And I have a whole bunch of things in my head as a result, some of them about the art itself (which was a good collection of his work, most of it either directly or indirectly from his underground comics), but a lot about tangential stuff, like the exhibit itself, its sister exhibit at the museum, the museum, its SISTER museum, and inspirations. So this entry is a bit of a jumble of thoughts, but tune in anyway:

- The exhibit consisted of, either directly or indirectly, his comic work (originals, printed copies, expansions, etc...) which was, to be polite - mature in nature. Heck, its pornographic in places, beyond mere smutty and into the disturbing. I'm always wondering how much of it is Crumb working through his own angsts, mocking them, or celebrating them (and as far as I can tell from the works, he's still thinking about that as well).

- One common theme in Crumb's work is suspicion and distrust of dominant culture and mores, and in particular, when the underground culture breaks out into the dominant culture. Does that reflect a change in the culture, or merely the dominant culture strip-mining the genres for the illusion of the new hotness?

- One thing the exhibit sets out to do and does very well is showing that, for his supposed misanthropic nature, Crumb worked best when playing with others - with his brother, with the band of other underground creators in SF, with his wife, with Harvey Pekar, etc ... He's no slouch on his own, but the exhibit makes the point that he plays well in a band (and there's a photo of him playing his band).

- There's a film loop running of some home movie from the SF days showing the other members of the Zap! Comics gang - Spain and Cooper and Gilbert Shelton and Harvey Kurtzman, the last looking like the old man of the bunch but still just a pup. And the scary thing is, it brings back memories of the parties at Zeb Cook's place in Lake Geneva, when I was thin and everyone was oh-so-young and their hair had not turned gray.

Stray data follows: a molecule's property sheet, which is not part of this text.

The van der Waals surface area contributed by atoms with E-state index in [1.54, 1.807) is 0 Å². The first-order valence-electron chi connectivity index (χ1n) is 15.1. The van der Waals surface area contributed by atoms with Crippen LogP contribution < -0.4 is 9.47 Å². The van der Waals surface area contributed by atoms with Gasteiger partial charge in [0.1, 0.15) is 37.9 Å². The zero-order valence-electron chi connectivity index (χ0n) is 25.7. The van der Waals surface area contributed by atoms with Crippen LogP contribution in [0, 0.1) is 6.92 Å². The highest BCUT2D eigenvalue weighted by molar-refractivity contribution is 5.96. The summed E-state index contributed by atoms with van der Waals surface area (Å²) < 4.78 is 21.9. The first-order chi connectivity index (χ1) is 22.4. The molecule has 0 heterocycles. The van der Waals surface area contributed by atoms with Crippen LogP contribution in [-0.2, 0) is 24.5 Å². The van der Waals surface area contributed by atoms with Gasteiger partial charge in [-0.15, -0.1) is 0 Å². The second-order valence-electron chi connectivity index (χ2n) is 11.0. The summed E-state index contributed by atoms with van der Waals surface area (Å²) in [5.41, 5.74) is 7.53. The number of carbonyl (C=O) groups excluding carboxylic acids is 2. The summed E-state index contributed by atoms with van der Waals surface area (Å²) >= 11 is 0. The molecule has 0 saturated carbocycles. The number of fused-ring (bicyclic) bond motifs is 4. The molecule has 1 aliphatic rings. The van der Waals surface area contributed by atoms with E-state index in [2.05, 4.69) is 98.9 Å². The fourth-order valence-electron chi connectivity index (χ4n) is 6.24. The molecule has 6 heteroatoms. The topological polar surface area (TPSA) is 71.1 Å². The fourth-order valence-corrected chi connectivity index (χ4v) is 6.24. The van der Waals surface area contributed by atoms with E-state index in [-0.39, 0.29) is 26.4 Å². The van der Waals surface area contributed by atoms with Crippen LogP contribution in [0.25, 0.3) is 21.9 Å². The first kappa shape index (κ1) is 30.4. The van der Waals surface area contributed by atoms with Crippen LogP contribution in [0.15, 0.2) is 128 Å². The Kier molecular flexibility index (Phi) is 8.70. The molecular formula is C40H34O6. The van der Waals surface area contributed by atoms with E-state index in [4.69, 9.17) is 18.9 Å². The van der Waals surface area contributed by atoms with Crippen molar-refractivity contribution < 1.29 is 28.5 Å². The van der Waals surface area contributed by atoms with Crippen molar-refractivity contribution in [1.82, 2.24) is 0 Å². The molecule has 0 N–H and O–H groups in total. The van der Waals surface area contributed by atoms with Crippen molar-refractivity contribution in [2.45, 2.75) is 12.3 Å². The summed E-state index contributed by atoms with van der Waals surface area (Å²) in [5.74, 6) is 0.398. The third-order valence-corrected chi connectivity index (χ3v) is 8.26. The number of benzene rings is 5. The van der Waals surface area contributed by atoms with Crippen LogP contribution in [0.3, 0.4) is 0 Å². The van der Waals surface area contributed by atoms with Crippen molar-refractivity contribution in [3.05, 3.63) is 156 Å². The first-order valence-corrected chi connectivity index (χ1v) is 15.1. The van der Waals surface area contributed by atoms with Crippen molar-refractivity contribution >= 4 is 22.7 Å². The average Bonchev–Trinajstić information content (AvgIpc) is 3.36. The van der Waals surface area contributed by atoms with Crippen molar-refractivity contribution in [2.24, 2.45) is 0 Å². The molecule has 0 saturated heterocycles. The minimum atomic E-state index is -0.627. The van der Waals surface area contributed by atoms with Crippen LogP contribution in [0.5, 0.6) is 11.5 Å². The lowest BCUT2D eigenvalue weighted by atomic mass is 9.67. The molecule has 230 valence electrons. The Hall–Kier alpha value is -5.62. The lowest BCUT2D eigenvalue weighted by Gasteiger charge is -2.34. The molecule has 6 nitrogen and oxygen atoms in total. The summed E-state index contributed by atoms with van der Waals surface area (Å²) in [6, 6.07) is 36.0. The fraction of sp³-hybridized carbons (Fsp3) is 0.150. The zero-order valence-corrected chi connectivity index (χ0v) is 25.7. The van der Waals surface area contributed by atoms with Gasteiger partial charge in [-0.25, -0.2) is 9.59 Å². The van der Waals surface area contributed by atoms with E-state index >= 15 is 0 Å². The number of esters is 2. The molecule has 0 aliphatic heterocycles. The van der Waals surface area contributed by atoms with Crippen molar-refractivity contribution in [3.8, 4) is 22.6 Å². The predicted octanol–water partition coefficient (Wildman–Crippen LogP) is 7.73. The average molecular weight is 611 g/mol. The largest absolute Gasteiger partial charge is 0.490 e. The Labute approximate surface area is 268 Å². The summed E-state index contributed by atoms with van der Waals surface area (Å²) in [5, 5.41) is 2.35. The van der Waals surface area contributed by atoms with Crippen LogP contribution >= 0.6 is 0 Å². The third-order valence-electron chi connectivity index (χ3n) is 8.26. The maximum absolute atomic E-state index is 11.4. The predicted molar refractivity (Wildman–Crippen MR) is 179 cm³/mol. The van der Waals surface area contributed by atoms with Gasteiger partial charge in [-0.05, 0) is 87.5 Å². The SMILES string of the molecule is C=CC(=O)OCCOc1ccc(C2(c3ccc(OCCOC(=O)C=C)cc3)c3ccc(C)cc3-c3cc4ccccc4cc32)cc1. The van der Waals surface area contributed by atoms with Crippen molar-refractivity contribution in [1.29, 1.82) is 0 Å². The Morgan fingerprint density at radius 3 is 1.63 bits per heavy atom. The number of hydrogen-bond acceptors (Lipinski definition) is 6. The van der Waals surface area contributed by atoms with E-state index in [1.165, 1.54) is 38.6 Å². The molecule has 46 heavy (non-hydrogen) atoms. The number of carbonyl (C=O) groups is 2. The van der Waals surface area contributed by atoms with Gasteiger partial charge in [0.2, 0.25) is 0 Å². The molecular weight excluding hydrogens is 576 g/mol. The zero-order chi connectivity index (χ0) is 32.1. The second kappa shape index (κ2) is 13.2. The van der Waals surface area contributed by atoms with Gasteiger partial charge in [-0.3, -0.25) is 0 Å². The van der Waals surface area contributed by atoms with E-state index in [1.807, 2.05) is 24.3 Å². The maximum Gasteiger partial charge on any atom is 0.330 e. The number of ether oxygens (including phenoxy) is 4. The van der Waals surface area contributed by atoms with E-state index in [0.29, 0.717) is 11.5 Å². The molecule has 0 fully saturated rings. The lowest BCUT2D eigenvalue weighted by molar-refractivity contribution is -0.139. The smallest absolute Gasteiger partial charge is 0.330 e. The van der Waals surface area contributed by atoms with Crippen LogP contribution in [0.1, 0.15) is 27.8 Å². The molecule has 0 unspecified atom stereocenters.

- And speaking of feeling one's age, one of the exhibits is a Big Brother and the Holding Company album cover, which has its twin sitting underneath the turntable at the house (note to the young - back in the dawn of time, we these things called "Stereo Systems", and we had to buy VINYL albums, and these albums had COVERS).

- Even making me feel even older - One of the more recent Crumb works was faces painted on wooden spools. I looked at them for five minutes before I realized - when was the last time I saw a wooden spool? Its all plastic now. Hasn't the wooden sewing spool joined the boot stirrup and the typewriter eraser in the department of forgotten artifacts?

- And one more strange thing - you can call on your cell phone for commentary. No, really. They had a number to call that let you menu through the exhibits to get Crumb's comments on the work (Where did "Meatball" come from?). So you have museum exhibit where everyone is encouraged to have their cell phones out. Strange.

- As a result of the subject matter (and stuff like the cell phones), the mob in the museum is different - younger, with a greater number of kilts, top hats, piercings, and other bits of Seattle fringe that have been on the downside for a while. And that's a success for the exhibit - it gets people into it that normally would not show up for, say, "Watercolors of the American West 1889-1895".

-Coupled with this exhibit is another exhibit, "Dreaming the Emerald City", which shows bits of the original Frye and Henry collections. Both the Fryes and the Henrys were early Seattle wealthy, art boosters and collectors, and both went on to found museums (the free Frye and the UofW Henry). And while the Fryes went for more representational and to my mind, popular work, the Henry collection started to stray towards modernism early, and that shows in their descendant institutions.

-I've raved about the Frye a lot on these pages, and may not have given the Henry a fair shake. Its been years since I last went, but at the time, exhibits were closed and it was filled in "installations" as opposed to art - You know, an entire room empty except for a single podium, upon which is placed a piece of plate block glass and a Sweet-Tart, labled "Untitled, 1997". But the presence of the Crumb exhibit is not something I would expect at the Henry - its more accessible.